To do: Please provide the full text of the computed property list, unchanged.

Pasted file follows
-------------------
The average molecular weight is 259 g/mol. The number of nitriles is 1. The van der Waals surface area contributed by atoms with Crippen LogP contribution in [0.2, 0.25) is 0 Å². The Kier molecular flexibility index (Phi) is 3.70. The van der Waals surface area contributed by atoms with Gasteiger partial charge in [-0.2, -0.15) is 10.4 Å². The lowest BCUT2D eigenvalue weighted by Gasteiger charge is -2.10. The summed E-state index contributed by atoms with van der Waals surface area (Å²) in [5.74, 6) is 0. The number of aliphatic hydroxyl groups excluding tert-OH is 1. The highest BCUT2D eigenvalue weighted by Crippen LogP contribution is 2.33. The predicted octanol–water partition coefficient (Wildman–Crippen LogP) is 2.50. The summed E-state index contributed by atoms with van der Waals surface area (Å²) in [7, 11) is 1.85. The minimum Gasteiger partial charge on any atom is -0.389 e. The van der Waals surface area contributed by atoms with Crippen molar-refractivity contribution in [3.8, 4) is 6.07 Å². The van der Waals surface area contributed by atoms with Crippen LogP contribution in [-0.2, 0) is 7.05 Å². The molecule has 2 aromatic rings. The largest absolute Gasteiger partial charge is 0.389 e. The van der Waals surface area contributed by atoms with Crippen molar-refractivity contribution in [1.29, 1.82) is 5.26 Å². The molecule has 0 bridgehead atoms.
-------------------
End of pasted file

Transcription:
The average molecular weight is 259 g/mol. The number of nitriles is 1. The van der Waals surface area contributed by atoms with Crippen LogP contribution in [0.2, 0.25) is 0 Å². The Kier molecular flexibility index (Phi) is 3.70. The van der Waals surface area contributed by atoms with Gasteiger partial charge in [-0.2, -0.15) is 10.4 Å². The lowest BCUT2D eigenvalue weighted by Gasteiger charge is -2.10. The summed E-state index contributed by atoms with van der Waals surface area (Å²) in [5.74, 6) is 0. The number of aliphatic hydroxyl groups excluding tert-OH is 1. The highest BCUT2D eigenvalue weighted by Crippen LogP contribution is 2.33. The predicted octanol–water partition coefficient (Wildman–Crippen LogP) is 2.50. The summed E-state index contributed by atoms with van der Waals surface area (Å²) in [7, 11) is 1.85. The minimum Gasteiger partial charge on any atom is -0.389 e. The van der Waals surface area contributed by atoms with Crippen molar-refractivity contribution in [3.8, 4) is 6.07 Å². The van der Waals surface area contributed by atoms with Crippen LogP contribution in [-0.2, 0) is 7.05 Å². The molecule has 2 aromatic rings. The largest absolute Gasteiger partial charge is 0.389 e. The van der Waals surface area contributed by atoms with Crippen molar-refractivity contribution in [1.29, 1.82) is 5.26 Å². The molecule has 0 bridgehead atoms.